And he cometh the third time, and saith unto them, Sleep on now, and take
your rest it is enough, the hour is come; behold, the Son of man is
betrayed into the hands of sinners. Rise up, let us go; lo, he that
betrayeth me is at hand.

And immediately, while he yet spake, cometh Judas, one of the twelve, and
with him great multitude with swords and staves, from the chief priests
and the scribes and the elders. And he that betrayed him had given them a
token, saying, Whomsoever I shall kiss, that same is he; take him, and
lead him away safely. And as soon as he was come, he goeth straight way
to him, and saith, Master, master; and kissed him.

And they laid their hands on him, and took him. And one of them that
stood by drew a sword, and smote a servant of the high priest, and cut
off his ear. And Jesus answered and said unto them, Are ye come out, as
against a thief, with swords and with staves to take me? I was daily with
you in the temple teaching, and ye took me not but the scriptures must be

And they all forsook him, and fled.--Mark xiv, 41-50


The incident depicted in this illustration seems to be as apocryphal as
that embodied in the artist's picture of Mary Magdalene. There is
absolutely no warrant in scripture for the notion that Christ fainted
under the burden of the cross. The only foundation for such an idea to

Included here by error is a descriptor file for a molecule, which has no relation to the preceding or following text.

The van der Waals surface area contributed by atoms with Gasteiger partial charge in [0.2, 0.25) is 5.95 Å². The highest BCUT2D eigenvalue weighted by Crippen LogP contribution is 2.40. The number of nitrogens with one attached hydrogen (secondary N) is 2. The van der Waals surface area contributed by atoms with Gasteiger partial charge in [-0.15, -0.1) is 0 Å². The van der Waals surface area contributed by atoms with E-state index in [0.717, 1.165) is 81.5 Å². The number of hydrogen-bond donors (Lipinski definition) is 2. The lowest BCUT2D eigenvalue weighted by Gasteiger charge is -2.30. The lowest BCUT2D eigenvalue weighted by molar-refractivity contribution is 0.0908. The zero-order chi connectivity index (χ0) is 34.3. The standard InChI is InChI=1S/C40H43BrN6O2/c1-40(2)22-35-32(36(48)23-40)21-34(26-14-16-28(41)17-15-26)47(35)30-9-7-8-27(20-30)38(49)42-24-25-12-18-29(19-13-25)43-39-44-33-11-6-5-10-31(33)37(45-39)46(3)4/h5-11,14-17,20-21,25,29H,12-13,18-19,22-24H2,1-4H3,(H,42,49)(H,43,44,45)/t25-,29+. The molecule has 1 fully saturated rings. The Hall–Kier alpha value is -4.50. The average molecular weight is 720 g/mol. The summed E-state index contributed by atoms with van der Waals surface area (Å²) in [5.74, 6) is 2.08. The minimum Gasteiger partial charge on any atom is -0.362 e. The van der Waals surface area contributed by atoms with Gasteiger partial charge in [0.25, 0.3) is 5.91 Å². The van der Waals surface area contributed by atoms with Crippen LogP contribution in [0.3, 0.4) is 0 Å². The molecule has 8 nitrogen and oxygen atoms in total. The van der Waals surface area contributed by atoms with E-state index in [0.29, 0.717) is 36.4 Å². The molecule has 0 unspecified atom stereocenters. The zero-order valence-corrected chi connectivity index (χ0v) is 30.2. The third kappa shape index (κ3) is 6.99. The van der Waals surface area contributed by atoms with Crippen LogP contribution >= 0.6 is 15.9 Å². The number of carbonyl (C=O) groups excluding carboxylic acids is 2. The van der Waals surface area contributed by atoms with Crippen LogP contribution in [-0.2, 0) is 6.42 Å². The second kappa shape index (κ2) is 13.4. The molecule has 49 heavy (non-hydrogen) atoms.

found in the Bible is contained in the head note to Mark xv, which is
quite unwarranted by the text. According to the three synoptic gospels
the cross was borne not by Christ, but by Simon, a Cyrenian (see Matthew
xxvii, 32; Mark xv, 2 1; Luke xxiii, 26). According to the fourth
evangelist, Jesus bore the cross without assistance the whole distance to
the place crucifixion (John xix, 16-18). In not one of the four
narratives is there so much as a hint that he fainted under the burden.


Then released he Barabbas unto them: and when he had scourged Jesus, he
deliver him to be crucified.--Matthew xxvii, 26.

And so Pilate, willing to content the people, released Barabbas unto
them, and deliver Jesus, when he had scourged him, to be crucified.--Mark
xv, 15.

Then Pilate therefore took Jesus, and scourged him. John xix.


And when they were come unto a place called Golgotha, that is to say, a
place of a skull they gave him vinegar to drink mingled with gall: and
when he had tasted thereof, he would not drink. And they crucified him,